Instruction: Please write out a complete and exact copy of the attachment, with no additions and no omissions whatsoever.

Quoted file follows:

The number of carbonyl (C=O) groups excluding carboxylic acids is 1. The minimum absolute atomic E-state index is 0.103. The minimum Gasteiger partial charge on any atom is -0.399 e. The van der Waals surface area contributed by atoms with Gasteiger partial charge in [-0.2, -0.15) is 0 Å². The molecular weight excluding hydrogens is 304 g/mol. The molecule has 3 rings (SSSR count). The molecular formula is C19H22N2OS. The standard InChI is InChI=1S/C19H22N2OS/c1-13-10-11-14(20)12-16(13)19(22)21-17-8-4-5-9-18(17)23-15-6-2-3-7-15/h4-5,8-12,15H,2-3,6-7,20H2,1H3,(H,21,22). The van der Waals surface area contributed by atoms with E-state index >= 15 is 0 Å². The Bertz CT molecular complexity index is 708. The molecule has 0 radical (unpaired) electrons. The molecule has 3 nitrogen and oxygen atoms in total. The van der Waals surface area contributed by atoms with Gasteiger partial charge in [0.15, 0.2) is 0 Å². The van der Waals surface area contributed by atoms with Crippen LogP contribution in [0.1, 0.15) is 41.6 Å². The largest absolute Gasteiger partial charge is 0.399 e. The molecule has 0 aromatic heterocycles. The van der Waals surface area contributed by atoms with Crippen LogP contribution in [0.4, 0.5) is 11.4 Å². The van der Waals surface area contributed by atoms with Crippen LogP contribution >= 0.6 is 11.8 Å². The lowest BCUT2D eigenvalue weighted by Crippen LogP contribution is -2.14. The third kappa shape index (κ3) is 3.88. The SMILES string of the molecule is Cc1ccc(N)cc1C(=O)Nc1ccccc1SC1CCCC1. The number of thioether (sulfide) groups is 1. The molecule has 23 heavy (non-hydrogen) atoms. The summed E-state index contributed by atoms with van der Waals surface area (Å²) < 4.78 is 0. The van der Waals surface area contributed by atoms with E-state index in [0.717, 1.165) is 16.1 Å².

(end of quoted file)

The number of carbonyl (C=O) groups excluding carboxylic acids is 1. The minimum absolute atomic E-state index is 0.103. The minimum Gasteiger partial charge on any atom is -0.399 e. The van der Waals surface area contributed by atoms with Gasteiger partial charge in [-0.2, -0.15) is 0 Å². The molecular weight excluding hydrogens is 304 g/mol. The molecule has 3 rings (SSSR count). The molecular formula is C19H22N2OS. The standard InChI is InChI=1S/C19H22N2OS/c1-13-10-11-14(20)12-16(13)19(22)21-17-8-4-5-9-18(17)23-15-6-2-3-7-15/h4-5,8-12,15H,2-3,6-7,20H2,1H3,(H,21,22). The van der Waals surface area contributed by atoms with E-state index >= 15 is 0 Å². The Bertz CT molecular complexity index is 708. The molecule has 0 radical (unpaired) electrons. The molecule has 3 nitrogen and oxygen atoms in total. The van der Waals surface area contributed by atoms with Gasteiger partial charge in [0.15, 0.2) is 0 Å². The van der Waals surface area contributed by atoms with Crippen LogP contribution in [0.1, 0.15) is 41.6 Å². The largest absolute Gasteiger partial charge is 0.399 e. The molecule has 0 aromatic heterocycles. The van der Waals surface area contributed by atoms with Crippen LogP contribution in [0.4, 0.5) is 11.4 Å². The van der Waals surface area contributed by atoms with Crippen LogP contribution >= 0.6 is 11.8 Å². The lowest BCUT2D eigenvalue weighted by Crippen LogP contribution is -2.14. The third kappa shape index (κ3) is 3.88. The SMILES string of the molecule is Cc1ccc(N)cc1C(=O)Nc1ccccc1SC1CCCC1. The number of thioether (sulfide) groups is 1. The molecule has 23 heavy (non-hydrogen) atoms. The summed E-state index contributed by atoms with van der Waals surface area (Å²) < 4.78 is 0. The van der Waals surface area contributed by atoms with E-state index in [0.717, 1.165) is 16.1 Å².